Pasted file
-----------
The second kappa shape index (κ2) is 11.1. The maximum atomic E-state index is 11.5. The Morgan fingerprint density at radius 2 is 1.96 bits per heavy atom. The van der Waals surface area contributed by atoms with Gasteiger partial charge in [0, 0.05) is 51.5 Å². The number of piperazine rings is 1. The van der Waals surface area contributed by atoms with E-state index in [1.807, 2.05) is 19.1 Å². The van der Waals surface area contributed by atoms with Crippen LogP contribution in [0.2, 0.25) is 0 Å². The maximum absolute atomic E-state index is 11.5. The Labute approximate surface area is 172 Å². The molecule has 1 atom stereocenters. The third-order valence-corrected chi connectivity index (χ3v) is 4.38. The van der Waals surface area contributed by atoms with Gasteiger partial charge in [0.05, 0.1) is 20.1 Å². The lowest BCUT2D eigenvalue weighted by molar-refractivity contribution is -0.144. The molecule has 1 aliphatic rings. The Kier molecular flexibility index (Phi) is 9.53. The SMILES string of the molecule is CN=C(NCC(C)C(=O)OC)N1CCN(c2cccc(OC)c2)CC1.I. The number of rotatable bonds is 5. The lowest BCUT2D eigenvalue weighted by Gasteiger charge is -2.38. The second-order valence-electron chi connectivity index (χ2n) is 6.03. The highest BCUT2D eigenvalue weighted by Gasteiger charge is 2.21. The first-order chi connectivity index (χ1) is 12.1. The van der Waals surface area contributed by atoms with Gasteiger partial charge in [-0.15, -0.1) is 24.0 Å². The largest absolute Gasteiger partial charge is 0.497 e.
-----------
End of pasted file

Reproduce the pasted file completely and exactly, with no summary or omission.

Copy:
The second kappa shape index (κ2) is 11.1. The maximum atomic E-state index is 11.5. The Morgan fingerprint density at radius 2 is 1.96 bits per heavy atom. The van der Waals surface area contributed by atoms with Gasteiger partial charge in [0, 0.05) is 51.5 Å². The number of piperazine rings is 1. The van der Waals surface area contributed by atoms with E-state index in [1.807, 2.05) is 19.1 Å². The van der Waals surface area contributed by atoms with Crippen LogP contribution in [0.2, 0.25) is 0 Å². The maximum absolute atomic E-state index is 11.5. The Labute approximate surface area is 172 Å². The molecule has 1 atom stereocenters. The third-order valence-corrected chi connectivity index (χ3v) is 4.38. The van der Waals surface area contributed by atoms with Gasteiger partial charge in [0.05, 0.1) is 20.1 Å². The lowest BCUT2D eigenvalue weighted by molar-refractivity contribution is -0.144. The molecule has 1 aliphatic rings. The Kier molecular flexibility index (Phi) is 9.53. The SMILES string of the molecule is CN=C(NCC(C)C(=O)OC)N1CCN(c2cccc(OC)c2)CC1.I. The number of rotatable bonds is 5. The lowest BCUT2D eigenvalue weighted by Gasteiger charge is -2.38. The second-order valence-electron chi connectivity index (χ2n) is 6.03. The highest BCUT2D eigenvalue weighted by Gasteiger charge is 2.21. The first-order chi connectivity index (χ1) is 12.1. The van der Waals surface area contributed by atoms with Gasteiger partial charge in [-0.15, -0.1) is 24.0 Å². The largest absolute Gasteiger partial charge is 0.497 e.